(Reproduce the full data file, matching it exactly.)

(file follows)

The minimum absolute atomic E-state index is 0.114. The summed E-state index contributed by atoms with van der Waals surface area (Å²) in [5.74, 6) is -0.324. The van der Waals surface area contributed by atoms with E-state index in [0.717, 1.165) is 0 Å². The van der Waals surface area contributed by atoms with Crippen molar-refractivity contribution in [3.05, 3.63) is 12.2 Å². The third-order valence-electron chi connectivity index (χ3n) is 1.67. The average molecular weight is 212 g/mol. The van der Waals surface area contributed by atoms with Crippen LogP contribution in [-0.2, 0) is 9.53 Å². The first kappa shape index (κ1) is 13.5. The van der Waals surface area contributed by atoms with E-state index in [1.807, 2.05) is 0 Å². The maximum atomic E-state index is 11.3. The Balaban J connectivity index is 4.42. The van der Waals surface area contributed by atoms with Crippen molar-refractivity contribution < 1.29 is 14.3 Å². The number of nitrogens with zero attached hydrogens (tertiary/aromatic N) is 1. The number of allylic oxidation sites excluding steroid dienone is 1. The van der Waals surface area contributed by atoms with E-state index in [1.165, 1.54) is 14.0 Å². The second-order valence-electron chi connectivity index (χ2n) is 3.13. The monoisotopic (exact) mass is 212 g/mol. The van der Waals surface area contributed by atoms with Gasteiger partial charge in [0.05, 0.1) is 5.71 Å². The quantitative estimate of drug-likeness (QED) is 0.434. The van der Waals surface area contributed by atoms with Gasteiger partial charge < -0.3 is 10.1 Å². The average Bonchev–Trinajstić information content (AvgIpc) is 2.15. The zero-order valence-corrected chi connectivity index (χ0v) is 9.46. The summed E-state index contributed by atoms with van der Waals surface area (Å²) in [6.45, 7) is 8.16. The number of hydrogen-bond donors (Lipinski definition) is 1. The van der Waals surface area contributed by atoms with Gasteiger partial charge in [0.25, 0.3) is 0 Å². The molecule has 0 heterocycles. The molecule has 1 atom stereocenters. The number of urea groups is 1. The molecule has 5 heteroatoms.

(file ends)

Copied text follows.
The minimum absolute atomic E-state index is 0.114. The summed E-state index contributed by atoms with van der Waals surface area (Å²) in [5.74, 6) is -0.324. The van der Waals surface area contributed by atoms with E-state index in [0.717, 1.165) is 0 Å². The van der Waals surface area contributed by atoms with Crippen molar-refractivity contribution in [3.05, 3.63) is 12.2 Å². The third-order valence-electron chi connectivity index (χ3n) is 1.67. The average molecular weight is 212 g/mol. The van der Waals surface area contributed by atoms with Crippen LogP contribution in [-0.2, 0) is 9.53 Å². The first kappa shape index (κ1) is 13.5. The van der Waals surface area contributed by atoms with E-state index in [1.807, 2.05) is 0 Å². The maximum atomic E-state index is 11.3. The Balaban J connectivity index is 4.42. The van der Waals surface area contributed by atoms with Crippen molar-refractivity contribution < 1.29 is 14.3 Å². The number of nitrogens with zero attached hydrogens (tertiary/aromatic N) is 1. The number of allylic oxidation sites excluding steroid dienone is 1. The van der Waals surface area contributed by atoms with E-state index in [1.165, 1.54) is 14.0 Å². The second-order valence-electron chi connectivity index (χ2n) is 3.13. The monoisotopic (exact) mass is 212 g/mol. The van der Waals surface area contributed by atoms with Gasteiger partial charge in [0.05, 0.1) is 5.71 Å². The quantitative estimate of drug-likeness (QED) is 0.434. The van der Waals surface area contributed by atoms with Gasteiger partial charge < -0.3 is 10.1 Å². The average Bonchev–Trinajstić information content (AvgIpc) is 2.15. The zero-order valence-corrected chi connectivity index (χ0v) is 9.46. The summed E-state index contributed by atoms with van der Waals surface area (Å²) in [6.45, 7) is 8.16. The number of hydrogen-bond donors (Lipinski definition) is 1. The van der Waals surface area contributed by atoms with Gasteiger partial charge in [0.25, 0.3) is 0 Å². The molecule has 0 heterocycles. The molecule has 1 atom stereocenters. The number of urea groups is 1. The molecule has 5 heteroatoms.